- The Washington Times - Monday, August 9, 2004

Salem Chalabi, the head of Iraq’s war-crimes tribunal, yesterday denounced legal charges brought against him and his uncle, Ahmed Chalabi, and warned that the accusations could undermine the prosecution of Saddam Hussein.

Both Chalabis vowed to return to Iraq to fight the charges, but Salem Chalabi said he needed security guarantees because his role overseeing Saddam’s trial made him fear for his life.

“My life is threatened daily in Baghdad because of what I’m doing and who benefited out of this,” the younger Mr. Chalabi told the British Broadcasting Corp.

“There may be an investigation [against me],” he said, “but the fact that it was leaked means that there is an element of a smear campaign against me and of trying to discredit the tribunal, which I think has happened now.”

The chief investigative judge of Iraq’s Central Criminal Court, who has feuded with both Chalabis in recent months, issued arrest warrants for the two during the weekend.

Salem Chalabi, a U.S.-educated lawyer, is accused of a role in the May 28 assassination of Haitham Fadhil, a senior Iraqi Finance Ministry official who had been investigating charges of corruption and theft involving the Iraqi National Congress (INC).

Ahmed Chalabi, the INC’s leading figure and a close Pentagon ally in the run-up to the war last year, faces counterfeiting charges based on evidence uncovered in a raid of the INC’s offices in Baghdad in May.

Analysts said the legal moves play into a murky power struggle involving the senior Mr. Chalabi and Iraqi Prime Minister Iyad Allawi — one in which Mr. Chalabi’s increasingly close ties to Iran played a major part. Mr. Chalabi had been on a visit to Tehran when the arrest warrant was issued.

Bush administration officials, who have distanced themselves from Mr. Chalabi in recent months, insisted yesterday that the arrest warrants were an “internal Iraqi matter,” according to State Department deputy spokesman J. Adam Ereli.

“This is not a question of past associations or friendships. This is a question of the Iraqi justice system at work,” he said.

Mr. Ereli said he did not expect the case against Salem Chalabi to undermine the pending trial of Saddam.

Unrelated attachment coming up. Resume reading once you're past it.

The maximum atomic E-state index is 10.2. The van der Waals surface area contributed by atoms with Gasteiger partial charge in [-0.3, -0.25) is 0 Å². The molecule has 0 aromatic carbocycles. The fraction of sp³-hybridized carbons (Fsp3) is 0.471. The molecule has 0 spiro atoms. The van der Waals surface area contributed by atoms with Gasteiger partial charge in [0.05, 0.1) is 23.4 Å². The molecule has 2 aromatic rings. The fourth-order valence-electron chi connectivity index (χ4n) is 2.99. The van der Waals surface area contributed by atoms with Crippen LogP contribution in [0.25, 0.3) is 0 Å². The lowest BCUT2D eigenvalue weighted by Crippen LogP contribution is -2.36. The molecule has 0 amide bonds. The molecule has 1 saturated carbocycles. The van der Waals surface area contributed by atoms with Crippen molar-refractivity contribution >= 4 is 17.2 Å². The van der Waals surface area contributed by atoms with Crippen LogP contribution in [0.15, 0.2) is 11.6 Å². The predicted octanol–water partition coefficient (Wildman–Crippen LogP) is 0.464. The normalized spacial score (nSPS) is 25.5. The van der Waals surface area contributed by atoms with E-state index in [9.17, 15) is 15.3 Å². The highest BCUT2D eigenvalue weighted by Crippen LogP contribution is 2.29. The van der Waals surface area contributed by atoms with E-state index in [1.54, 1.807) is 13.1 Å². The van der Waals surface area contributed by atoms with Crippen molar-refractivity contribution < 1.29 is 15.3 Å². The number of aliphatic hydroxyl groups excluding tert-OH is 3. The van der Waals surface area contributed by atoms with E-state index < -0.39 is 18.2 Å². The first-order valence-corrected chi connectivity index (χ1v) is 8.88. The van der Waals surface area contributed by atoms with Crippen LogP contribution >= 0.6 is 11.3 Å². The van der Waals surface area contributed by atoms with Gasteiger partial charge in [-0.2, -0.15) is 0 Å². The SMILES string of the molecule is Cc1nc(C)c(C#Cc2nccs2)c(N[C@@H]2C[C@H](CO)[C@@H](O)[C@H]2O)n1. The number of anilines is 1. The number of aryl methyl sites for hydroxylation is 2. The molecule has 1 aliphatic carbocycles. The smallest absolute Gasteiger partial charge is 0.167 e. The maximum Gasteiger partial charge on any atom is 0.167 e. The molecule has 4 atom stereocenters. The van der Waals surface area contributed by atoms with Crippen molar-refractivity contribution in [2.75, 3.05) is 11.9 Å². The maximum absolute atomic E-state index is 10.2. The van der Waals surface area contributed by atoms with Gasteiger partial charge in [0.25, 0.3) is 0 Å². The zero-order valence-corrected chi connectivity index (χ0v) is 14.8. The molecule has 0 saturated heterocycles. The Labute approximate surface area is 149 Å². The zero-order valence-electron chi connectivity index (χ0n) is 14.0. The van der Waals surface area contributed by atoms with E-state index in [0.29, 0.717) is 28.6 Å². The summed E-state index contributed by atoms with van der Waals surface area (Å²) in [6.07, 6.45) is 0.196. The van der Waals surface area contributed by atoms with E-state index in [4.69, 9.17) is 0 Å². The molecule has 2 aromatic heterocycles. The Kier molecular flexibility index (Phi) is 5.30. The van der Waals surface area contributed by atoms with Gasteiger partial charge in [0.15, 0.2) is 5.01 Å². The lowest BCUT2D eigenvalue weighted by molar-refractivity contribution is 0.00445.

The Saddam tribunal “is a question about government policies and institutions; it’s not a question of personalities,” he said.

But Ziad al-Khasawneh, one of Saddam’s attorneys, told reporters in Jordan that the filing against Salem Chalabi was a “miracle from God” for his client.

“We have said time and again that the court was illegal and illegitimate, and now there’s evidence for everyone: The court is headed by a murderer,” he said.

The Los Angeles Times reported last week that Mr. Fadhil, the slain Finance Ministry official, had been preparing a dossier detailing illegal property seizures by the INC in the chaos after the fall of Saddam last year.

Iraqi investigators said Salem Chalabi was heard threatening Mr. Fadhil just days before the shooting, but Mr. Chalabi said in London that he did not remember ever meeting the investigator and had been at another government meeting at the time when he was supposed to have issued the threat.

“I’ve never been in [Mr. Fadhils] office. I don’t own any property in Iraq. … These allegations, to say the least, are ludicrous,” he told the Associated Press.

He said his tribunal’s aggressive efforts targeting Saddam and other members of the ousted Ba’ath Party would make him a marked man if he were jailed on his return to Iraq.

The charges against his uncle, Ahmed Chalabi, involve counterfeit old Iraqi dinars found during the raid on INC offices in May. The warrant charges that Mr. Chalabi was mixing the counterfeit bills with real notes and exchanging them for the new Iraqi currency.

In Tehran, the senior Mr. Chalabi said he had only a few clearly marked counterfeit bills in his residence, owing to his duties as a senior Finance Ministry adviser in the government at the time.

He accused ex-Ba’athists in the Allawi government and the CIA of pushing the “politically motivated” charges against him. Mr. Allawi’s political base is former Ba’ath Party members who turned against the regime.

“Without a doubt, I’m being set up,” Mr. Chalabi told reporters in Tehran. “The idea that I was involved in counterfeiting is ridiculous, and the charges are being made for political purposes.”

Bolstering Mr. Chalabi’s case, Sinan al-Shabibi, the governor of Iraq’s central bank, said the bank had not lodged any counterfeiting complaint and “never requested that such charges be brought.”

But Judge Zuhair al-Maliki, who issued the arrest warrants, stood by his actions. The Chalabis should “focus on the accusations, rather than the personality of the judge,” he said.

Despite his loss of U.S. patronage, Ahmed Chalabi remains a significant political force, said Juan Cole, a professor of history specializing in the Middle East at the University of Michigan.

Mr. Chalabi has cultivated close ties with Iran, which has deep links to Iraq’s Shi’ite Muslim majority, as well as to Iraq’s Shi’ite religious leaders and to the country’s Kurdish minority.

Al Webb reported from London.

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